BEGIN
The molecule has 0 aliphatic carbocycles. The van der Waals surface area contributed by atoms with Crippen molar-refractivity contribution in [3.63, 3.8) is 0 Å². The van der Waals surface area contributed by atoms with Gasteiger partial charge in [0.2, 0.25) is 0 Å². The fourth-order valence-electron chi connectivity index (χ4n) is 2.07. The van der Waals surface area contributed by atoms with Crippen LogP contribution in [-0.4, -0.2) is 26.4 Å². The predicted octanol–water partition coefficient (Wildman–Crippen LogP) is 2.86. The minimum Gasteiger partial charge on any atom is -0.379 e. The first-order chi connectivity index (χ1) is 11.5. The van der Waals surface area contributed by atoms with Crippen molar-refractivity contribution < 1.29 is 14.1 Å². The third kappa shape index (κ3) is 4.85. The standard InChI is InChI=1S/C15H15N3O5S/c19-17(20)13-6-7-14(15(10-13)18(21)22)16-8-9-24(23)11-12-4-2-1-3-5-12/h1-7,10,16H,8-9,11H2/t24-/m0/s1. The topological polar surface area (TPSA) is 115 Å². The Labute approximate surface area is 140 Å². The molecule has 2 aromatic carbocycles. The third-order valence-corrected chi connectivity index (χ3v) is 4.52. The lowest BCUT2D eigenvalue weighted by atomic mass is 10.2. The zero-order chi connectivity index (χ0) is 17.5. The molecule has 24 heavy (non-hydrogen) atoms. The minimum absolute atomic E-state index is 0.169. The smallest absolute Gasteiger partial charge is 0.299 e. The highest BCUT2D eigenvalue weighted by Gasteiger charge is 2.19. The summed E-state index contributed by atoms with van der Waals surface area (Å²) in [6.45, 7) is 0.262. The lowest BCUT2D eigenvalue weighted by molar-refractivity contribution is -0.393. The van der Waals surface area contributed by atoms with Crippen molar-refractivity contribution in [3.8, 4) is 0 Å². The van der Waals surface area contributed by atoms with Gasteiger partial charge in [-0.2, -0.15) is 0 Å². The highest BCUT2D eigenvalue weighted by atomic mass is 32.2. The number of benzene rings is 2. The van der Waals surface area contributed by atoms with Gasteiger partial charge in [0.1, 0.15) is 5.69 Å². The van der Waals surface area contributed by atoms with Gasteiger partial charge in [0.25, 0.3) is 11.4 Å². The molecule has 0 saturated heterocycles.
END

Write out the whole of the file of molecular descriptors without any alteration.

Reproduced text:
The molecule has 0 aliphatic carbocycles. The van der Waals surface area contributed by atoms with Crippen molar-refractivity contribution in [3.63, 3.8) is 0 Å². The van der Waals surface area contributed by atoms with Gasteiger partial charge in [0.2, 0.25) is 0 Å². The fourth-order valence-electron chi connectivity index (χ4n) is 2.07. The van der Waals surface area contributed by atoms with Crippen LogP contribution in [-0.4, -0.2) is 26.4 Å². The predicted octanol–water partition coefficient (Wildman–Crippen LogP) is 2.86. The minimum Gasteiger partial charge on any atom is -0.379 e. The first-order chi connectivity index (χ1) is 11.5. The van der Waals surface area contributed by atoms with Crippen molar-refractivity contribution < 1.29 is 14.1 Å². The third kappa shape index (κ3) is 4.85. The standard InChI is InChI=1S/C15H15N3O5S/c19-17(20)13-6-7-14(15(10-13)18(21)22)16-8-9-24(23)11-12-4-2-1-3-5-12/h1-7,10,16H,8-9,11H2/t24-/m0/s1. The topological polar surface area (TPSA) is 115 Å². The Labute approximate surface area is 140 Å². The molecule has 2 aromatic carbocycles. The third-order valence-corrected chi connectivity index (χ3v) is 4.52. The lowest BCUT2D eigenvalue weighted by atomic mass is 10.2. The zero-order chi connectivity index (χ0) is 17.5. The molecule has 24 heavy (non-hydrogen) atoms. The minimum absolute atomic E-state index is 0.169. The smallest absolute Gasteiger partial charge is 0.299 e. The highest BCUT2D eigenvalue weighted by Gasteiger charge is 2.19. The summed E-state index contributed by atoms with van der Waals surface area (Å²) in [6.45, 7) is 0.262. The lowest BCUT2D eigenvalue weighted by molar-refractivity contribution is -0.393. The van der Waals surface area contributed by atoms with Crippen molar-refractivity contribution in [3.8, 4) is 0 Å². The van der Waals surface area contributed by atoms with Gasteiger partial charge in [-0.2, -0.15) is 0 Å². The highest BCUT2D eigenvalue weighted by atomic mass is 32.2. The number of benzene rings is 2. The van der Waals surface area contributed by atoms with Gasteiger partial charge in [0.1, 0.15) is 5.69 Å². The van der Waals surface area contributed by atoms with Gasteiger partial charge in [0.25, 0.3) is 11.4 Å². The molecule has 0 saturated heterocycles.